“At about the time these leukemias were appearing, another kind of viral vector called a lentivirus was in development,” says Cynthia Dunbar, head of the Molecular Hematopoiesis Section of the National Heart, Lung, and Blood Institute of the National Institutes of Health. “These lentiviruses seemed to have two properties that were attractive. One, they were better at transferring genes into stem cells that were not actively dividing and two, they were theoretically
safer in terms of cancer risk.”
Harry Malech, chief of the Genetic Immunotherapy Section in the National Institute of Allergy and Infectious Diseases’ Laboratory of Clinical Immunology and Microbiology (Figure 1), co-led the development of the lentiviral gene therapy approach with St. Jude’s Brain Sorrentino, who died in late 2018. Malech says that Sorrentino was a monumental driving force in developing this treatment and bringing it into clinical trials.
Malech and Sorrentino’s approach involves first obtaining blood-forming stem cells from a patient’s bone marrow. Then, an engineered lentivirus that cannot cause illness is used as a vector to deliver normal copies of the mutated gene to the cells.
Finally, the stem cells are infused back into the patient, who has also received a low dose of the chemotherapy drug busulfan to help the new stem cells grow in the bone marrow and begin producing new blood cells. In young adults and older children treated at the NIH Clinical Center, the new therapy was both safe and effective at restoring the full range of immune functions.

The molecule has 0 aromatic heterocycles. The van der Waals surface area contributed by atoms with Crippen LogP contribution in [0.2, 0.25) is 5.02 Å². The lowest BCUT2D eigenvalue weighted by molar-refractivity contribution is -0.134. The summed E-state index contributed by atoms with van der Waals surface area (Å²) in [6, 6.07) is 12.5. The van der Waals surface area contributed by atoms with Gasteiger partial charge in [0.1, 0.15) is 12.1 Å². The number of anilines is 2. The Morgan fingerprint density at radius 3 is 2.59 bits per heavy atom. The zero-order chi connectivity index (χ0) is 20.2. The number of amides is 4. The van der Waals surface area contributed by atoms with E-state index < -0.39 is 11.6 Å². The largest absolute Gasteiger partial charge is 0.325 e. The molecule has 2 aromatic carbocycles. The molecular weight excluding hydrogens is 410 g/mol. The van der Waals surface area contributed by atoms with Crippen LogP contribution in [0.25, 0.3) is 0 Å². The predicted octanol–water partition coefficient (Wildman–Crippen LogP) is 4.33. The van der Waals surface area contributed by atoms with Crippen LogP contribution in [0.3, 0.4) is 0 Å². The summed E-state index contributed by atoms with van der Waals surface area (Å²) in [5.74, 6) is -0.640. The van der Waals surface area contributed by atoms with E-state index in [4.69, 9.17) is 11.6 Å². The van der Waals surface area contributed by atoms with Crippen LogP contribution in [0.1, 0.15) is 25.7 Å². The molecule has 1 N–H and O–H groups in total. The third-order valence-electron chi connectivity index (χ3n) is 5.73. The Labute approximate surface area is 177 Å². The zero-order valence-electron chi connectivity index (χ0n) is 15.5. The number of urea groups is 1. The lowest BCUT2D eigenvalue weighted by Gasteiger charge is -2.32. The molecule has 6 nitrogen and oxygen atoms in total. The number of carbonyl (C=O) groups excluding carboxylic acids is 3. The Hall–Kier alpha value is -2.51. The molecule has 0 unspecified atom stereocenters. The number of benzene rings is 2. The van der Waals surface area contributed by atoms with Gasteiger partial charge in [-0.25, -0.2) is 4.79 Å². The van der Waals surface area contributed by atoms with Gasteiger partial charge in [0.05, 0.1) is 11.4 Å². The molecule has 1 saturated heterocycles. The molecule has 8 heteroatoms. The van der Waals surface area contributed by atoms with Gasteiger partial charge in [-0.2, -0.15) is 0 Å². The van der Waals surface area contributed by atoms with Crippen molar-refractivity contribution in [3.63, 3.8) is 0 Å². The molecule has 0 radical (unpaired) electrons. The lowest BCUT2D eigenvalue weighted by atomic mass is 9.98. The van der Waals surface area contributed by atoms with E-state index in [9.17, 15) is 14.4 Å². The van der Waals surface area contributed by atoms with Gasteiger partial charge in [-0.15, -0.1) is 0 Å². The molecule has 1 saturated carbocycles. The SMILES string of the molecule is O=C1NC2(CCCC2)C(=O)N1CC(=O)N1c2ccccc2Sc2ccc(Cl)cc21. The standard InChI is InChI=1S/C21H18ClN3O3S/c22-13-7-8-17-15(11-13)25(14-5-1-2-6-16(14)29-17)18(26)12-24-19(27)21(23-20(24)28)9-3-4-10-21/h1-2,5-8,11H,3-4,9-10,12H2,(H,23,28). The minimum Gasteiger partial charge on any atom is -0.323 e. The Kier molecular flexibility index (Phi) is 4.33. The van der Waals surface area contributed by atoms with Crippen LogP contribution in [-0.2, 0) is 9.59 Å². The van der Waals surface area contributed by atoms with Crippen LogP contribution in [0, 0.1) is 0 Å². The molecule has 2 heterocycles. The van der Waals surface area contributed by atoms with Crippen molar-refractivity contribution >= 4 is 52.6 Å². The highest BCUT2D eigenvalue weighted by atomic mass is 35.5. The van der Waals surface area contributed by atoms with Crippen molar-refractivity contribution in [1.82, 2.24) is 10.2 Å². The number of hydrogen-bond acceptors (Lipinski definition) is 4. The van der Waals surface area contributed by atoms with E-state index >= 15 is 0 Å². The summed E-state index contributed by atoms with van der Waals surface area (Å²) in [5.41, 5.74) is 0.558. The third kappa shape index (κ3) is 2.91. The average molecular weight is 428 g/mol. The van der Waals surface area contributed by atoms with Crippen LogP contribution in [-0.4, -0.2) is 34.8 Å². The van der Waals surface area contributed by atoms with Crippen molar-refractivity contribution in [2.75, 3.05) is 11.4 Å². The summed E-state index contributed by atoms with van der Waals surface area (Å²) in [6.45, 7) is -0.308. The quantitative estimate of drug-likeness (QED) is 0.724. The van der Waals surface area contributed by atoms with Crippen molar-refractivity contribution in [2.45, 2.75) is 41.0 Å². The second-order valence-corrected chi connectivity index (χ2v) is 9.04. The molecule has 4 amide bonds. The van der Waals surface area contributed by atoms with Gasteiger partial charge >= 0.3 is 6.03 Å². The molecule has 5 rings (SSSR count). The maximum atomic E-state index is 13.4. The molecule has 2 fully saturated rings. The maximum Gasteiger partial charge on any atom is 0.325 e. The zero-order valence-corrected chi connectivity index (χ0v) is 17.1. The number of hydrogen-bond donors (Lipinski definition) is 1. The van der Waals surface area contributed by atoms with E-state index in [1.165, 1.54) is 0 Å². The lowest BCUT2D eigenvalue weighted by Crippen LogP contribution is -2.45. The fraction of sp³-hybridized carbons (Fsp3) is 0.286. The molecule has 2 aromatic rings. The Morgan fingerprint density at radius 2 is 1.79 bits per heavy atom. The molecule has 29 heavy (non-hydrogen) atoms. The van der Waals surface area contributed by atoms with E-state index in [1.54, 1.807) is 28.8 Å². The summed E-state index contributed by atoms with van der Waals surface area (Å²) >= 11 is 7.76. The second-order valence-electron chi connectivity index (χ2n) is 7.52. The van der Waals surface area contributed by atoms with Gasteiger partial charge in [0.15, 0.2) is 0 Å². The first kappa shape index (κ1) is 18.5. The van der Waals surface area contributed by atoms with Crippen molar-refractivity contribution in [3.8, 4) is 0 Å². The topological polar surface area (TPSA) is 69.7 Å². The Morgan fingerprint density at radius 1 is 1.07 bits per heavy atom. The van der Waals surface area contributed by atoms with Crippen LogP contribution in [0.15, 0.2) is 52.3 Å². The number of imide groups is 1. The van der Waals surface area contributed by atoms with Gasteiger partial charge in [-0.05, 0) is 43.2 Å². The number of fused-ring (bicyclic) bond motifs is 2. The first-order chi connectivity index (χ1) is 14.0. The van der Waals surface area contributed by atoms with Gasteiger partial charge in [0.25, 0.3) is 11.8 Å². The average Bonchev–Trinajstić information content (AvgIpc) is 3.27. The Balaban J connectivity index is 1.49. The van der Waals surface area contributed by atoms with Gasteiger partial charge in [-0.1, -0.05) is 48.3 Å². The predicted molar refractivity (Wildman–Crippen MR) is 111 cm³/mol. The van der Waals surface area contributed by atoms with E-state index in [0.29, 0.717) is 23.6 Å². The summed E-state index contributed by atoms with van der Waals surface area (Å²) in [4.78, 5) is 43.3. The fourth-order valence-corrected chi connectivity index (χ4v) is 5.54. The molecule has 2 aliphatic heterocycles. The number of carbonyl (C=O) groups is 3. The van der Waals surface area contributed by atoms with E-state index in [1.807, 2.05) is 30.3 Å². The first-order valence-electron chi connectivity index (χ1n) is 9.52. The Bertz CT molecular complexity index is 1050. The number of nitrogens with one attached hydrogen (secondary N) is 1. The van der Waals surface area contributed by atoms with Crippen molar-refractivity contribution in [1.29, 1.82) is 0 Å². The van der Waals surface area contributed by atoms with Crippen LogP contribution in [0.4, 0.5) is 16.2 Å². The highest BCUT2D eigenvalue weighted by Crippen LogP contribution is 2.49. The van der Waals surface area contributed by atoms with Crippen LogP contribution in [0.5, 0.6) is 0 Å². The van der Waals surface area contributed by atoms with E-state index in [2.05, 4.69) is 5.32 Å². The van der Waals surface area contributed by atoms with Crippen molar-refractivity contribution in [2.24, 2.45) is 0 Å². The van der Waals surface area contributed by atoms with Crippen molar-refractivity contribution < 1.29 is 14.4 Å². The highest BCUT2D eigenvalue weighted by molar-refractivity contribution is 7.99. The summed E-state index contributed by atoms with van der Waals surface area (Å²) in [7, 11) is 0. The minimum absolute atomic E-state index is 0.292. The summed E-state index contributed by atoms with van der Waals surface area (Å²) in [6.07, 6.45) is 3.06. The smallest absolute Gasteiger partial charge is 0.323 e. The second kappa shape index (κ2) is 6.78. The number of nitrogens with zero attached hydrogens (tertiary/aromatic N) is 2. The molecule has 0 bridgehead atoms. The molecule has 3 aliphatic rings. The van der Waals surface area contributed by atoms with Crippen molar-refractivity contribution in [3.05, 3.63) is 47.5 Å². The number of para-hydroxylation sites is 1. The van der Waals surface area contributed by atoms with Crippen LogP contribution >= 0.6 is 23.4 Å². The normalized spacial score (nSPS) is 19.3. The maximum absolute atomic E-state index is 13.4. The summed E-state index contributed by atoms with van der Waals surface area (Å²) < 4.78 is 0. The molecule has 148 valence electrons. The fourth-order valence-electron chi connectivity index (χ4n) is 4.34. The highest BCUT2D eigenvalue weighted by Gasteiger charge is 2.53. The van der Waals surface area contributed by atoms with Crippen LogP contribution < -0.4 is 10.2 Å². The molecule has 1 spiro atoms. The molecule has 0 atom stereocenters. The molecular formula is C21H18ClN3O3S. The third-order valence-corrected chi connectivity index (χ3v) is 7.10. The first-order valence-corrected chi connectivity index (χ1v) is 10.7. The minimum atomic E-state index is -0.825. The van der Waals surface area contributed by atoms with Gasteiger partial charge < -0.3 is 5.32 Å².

“We showed that we could significantly benefit these patients and get some of them off their lifelong supplemental immunoglobulin injections, cure their chronic illnesses, and give them back a good quality of life,” says Malech. “We have now treated 13 older children and young adults and the results are looking very promising.”
Encouraged by this work, a team led by St. Jude’s Ewelina Mamcarz began using the lentivirus and busulfan regimen to treat infants newly diagnosed with X-SCID (Figure 2). In a paper in the New England Journal of Medicine from earlier this year, the team described successfully treating eight infants, who are developing normally and producing the immune cells they need to fight infections.
“By now, we’ve treated 12 patients and our median follow-up is over two years,” says Mamcarz. “All but our most recent patient, who was treated several weeks ago, are off of prophylactic medications and out of isolation. What is unique about this therapy as opposed to other gene therapies is that patients are making fully functioning immune systems. They are not only making cells that fight infections, but also cells that are making antibodies.”